Learnings From the Legal Trends Report: The Risk of Trusting Self-Reported Data

Legal Trends ReportIn last week’s post I talked about the Legal Trends Report, a data-driven benchmarking report based on actual billing data.

This approach an industry first, and as such the Legal Trends Report uncovers a number of interesting insights that I’ll be digging into over the next few weeks.

However, I personally found one most surprising finding of the Legal Trends Report to be the vast disparity between self-reported data and “real” data derived from real-world usage. Take, for example, utilization rate, the percentage of a lawyer’s day that ends up as being billing time. The Legal Trends Report found the average utilization rate for lawyers to be just 28% — again, using real-world, actual billing data from over 40,000 lawyers. Contrast this with self-reported data presented by the 2012 Lexis Nexis Billable Hours Survey, which reported utilization rates of over 60% across all firm sizes. How do we reconcile a 2X disparity between actual, real-world data and self-reported data?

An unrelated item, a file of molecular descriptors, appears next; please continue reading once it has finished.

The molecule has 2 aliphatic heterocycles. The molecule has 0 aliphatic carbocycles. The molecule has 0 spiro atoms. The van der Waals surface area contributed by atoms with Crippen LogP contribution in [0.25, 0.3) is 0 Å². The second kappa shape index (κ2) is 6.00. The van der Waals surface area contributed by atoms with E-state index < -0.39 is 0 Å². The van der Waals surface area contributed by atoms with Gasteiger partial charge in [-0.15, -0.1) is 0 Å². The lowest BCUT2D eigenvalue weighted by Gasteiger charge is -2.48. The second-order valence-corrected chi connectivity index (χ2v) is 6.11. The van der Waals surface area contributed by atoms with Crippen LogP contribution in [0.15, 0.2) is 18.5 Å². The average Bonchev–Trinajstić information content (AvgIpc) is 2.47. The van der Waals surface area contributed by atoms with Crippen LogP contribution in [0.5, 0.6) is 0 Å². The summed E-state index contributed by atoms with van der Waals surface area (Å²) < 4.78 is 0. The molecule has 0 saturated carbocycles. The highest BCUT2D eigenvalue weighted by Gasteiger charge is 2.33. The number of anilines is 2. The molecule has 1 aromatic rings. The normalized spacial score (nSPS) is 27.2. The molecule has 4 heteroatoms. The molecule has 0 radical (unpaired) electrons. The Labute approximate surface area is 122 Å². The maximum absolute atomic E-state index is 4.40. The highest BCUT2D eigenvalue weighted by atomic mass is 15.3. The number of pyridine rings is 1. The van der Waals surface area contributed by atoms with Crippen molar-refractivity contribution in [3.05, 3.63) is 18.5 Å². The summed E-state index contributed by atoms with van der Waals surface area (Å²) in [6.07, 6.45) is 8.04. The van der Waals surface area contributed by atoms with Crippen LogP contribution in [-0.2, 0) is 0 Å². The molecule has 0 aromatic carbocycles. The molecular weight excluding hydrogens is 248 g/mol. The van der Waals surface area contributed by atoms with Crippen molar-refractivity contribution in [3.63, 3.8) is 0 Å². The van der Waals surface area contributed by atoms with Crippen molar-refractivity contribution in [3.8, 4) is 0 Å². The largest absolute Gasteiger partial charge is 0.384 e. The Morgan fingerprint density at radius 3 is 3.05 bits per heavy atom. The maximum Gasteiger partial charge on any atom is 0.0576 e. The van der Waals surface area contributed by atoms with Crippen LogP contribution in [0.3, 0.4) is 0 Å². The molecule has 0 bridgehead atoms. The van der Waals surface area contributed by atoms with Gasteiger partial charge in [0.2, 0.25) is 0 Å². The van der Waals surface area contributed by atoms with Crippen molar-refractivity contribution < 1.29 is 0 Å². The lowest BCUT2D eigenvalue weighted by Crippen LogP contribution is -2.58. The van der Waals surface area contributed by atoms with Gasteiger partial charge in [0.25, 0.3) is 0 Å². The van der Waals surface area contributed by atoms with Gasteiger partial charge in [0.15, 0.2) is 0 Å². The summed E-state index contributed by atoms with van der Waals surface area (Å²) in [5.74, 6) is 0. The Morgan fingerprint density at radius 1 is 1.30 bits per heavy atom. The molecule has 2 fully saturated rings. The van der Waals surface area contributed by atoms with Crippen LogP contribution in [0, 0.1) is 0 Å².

As it turns out, this disparity can be explained by a well-understood phenomenon in the social sciences called the social desirability bias:

Social desirability bias is a social science research term that describes a type of response bias that is the tendency of survey respondents to answer questions in a manner that will be viewed favorably by others. It can take the form of over-reporting “good behavior” or under-reporting “bad”, or undesirable behavior.

The social desirability bias can have a pernicious effect on surveys that rely on self-reported data, and legal is no exception. As we move to become a more data-driven profession, it’s clear if we want the ground truth, we need to depend on data, not self-reported survey responses.

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